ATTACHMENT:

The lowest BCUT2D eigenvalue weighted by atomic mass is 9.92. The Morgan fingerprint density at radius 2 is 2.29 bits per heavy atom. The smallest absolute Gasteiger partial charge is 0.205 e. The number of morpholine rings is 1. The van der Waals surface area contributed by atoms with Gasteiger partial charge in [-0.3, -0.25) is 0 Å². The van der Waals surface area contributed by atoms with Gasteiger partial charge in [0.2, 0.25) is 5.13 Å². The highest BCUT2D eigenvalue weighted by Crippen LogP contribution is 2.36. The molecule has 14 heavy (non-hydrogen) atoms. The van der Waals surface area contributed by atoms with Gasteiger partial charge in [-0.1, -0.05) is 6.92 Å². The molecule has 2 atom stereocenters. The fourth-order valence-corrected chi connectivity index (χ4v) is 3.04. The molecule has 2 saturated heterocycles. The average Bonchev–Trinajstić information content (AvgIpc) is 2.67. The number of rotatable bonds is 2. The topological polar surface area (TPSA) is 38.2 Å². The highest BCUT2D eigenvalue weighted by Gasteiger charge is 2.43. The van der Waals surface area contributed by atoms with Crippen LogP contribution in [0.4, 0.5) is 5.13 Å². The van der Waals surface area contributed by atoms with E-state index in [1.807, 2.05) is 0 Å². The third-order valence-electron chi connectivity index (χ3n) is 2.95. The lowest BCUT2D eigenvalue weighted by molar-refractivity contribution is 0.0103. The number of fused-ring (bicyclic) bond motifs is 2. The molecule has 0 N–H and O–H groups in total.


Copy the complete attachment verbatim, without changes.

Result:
The lowest BCUT2D eigenvalue weighted by atomic mass is 9.92. The Morgan fingerprint density at radius 2 is 2.29 bits per heavy atom. The smallest absolute Gasteiger partial charge is 0.205 e. The number of morpholine rings is 1. The van der Waals surface area contributed by atoms with Gasteiger partial charge in [-0.3, -0.25) is 0 Å². The van der Waals surface area contributed by atoms with Gasteiger partial charge in [0.2, 0.25) is 5.13 Å². The highest BCUT2D eigenvalue weighted by Crippen LogP contribution is 2.36. The molecule has 14 heavy (non-hydrogen) atoms. The van der Waals surface area contributed by atoms with Gasteiger partial charge in [-0.1, -0.05) is 6.92 Å². The molecule has 2 atom stereocenters. The fourth-order valence-corrected chi connectivity index (χ4v) is 3.04. The molecule has 2 saturated heterocycles. The average Bonchev–Trinajstić information content (AvgIpc) is 2.67. The number of rotatable bonds is 2. The topological polar surface area (TPSA) is 38.2 Å². The highest BCUT2D eigenvalue weighted by Gasteiger charge is 2.43. The van der Waals surface area contributed by atoms with Crippen LogP contribution in [0.4, 0.5) is 5.13 Å². The van der Waals surface area contributed by atoms with E-state index in [1.807, 2.05) is 0 Å². The third-order valence-electron chi connectivity index (χ3n) is 2.95. The lowest BCUT2D eigenvalue weighted by molar-refractivity contribution is 0.0103. The number of fused-ring (bicyclic) bond motifs is 2. The molecule has 0 N–H and O–H groups in total.